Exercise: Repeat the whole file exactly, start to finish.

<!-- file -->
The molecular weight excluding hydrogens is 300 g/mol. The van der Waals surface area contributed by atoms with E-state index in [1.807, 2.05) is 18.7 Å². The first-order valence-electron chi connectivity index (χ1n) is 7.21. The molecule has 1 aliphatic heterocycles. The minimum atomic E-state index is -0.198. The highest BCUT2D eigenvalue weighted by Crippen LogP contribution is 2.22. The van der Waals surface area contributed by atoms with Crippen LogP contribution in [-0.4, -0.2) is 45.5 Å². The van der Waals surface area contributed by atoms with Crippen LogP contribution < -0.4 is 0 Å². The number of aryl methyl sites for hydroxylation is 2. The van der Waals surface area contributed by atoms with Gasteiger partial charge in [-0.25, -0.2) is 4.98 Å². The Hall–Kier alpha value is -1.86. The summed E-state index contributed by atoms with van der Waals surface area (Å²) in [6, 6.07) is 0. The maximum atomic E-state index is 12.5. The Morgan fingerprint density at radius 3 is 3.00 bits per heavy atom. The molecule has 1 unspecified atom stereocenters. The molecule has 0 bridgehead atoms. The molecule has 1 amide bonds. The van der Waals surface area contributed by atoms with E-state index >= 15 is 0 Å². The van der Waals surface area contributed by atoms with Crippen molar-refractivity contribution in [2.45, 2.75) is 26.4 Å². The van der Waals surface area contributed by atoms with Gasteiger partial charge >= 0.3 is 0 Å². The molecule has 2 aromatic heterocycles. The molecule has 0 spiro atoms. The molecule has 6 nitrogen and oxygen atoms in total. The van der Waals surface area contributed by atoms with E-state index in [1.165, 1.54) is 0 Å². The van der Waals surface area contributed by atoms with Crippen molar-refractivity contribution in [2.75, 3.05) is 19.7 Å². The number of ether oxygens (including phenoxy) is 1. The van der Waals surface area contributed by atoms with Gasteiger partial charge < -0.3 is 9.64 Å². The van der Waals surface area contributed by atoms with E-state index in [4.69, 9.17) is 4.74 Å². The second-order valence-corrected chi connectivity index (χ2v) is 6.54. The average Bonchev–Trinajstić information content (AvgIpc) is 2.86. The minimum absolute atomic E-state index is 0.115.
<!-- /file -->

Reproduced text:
The molecular weight excluding hydrogens is 300 g/mol. The van der Waals surface area contributed by atoms with E-state index in [1.807, 2.05) is 18.7 Å². The first-order valence-electron chi connectivity index (χ1n) is 7.21. The molecule has 1 aliphatic heterocycles. The minimum atomic E-state index is -0.198. The highest BCUT2D eigenvalue weighted by Crippen LogP contribution is 2.22. The van der Waals surface area contributed by atoms with Crippen LogP contribution in [-0.4, -0.2) is 45.5 Å². The van der Waals surface area contributed by atoms with Crippen LogP contribution < -0.4 is 0 Å². The number of aryl methyl sites for hydroxylation is 2. The van der Waals surface area contributed by atoms with Gasteiger partial charge in [-0.25, -0.2) is 4.98 Å². The Hall–Kier alpha value is -1.86. The summed E-state index contributed by atoms with van der Waals surface area (Å²) in [6, 6.07) is 0. The maximum atomic E-state index is 12.5. The Morgan fingerprint density at radius 3 is 3.00 bits per heavy atom. The molecule has 1 unspecified atom stereocenters. The molecule has 0 bridgehead atoms. The molecule has 1 amide bonds. The van der Waals surface area contributed by atoms with E-state index >= 15 is 0 Å². The van der Waals surface area contributed by atoms with Crippen molar-refractivity contribution in [2.45, 2.75) is 26.4 Å². The van der Waals surface area contributed by atoms with Gasteiger partial charge >= 0.3 is 0 Å². The molecule has 2 aromatic heterocycles. The molecule has 0 spiro atoms. The molecule has 6 nitrogen and oxygen atoms in total. The van der Waals surface area contributed by atoms with E-state index in [1.165, 1.54) is 0 Å². The van der Waals surface area contributed by atoms with Crippen molar-refractivity contribution in [2.75, 3.05) is 19.7 Å². The number of ether oxygens (including phenoxy) is 1. The van der Waals surface area contributed by atoms with Gasteiger partial charge < -0.3 is 9.64 Å². The van der Waals surface area contributed by atoms with E-state index in [4.69, 9.17) is 4.74 Å². The second-order valence-corrected chi connectivity index (χ2v) is 6.54. The average Bonchev–Trinajstić information content (AvgIpc) is 2.86. The minimum absolute atomic E-state index is 0.115.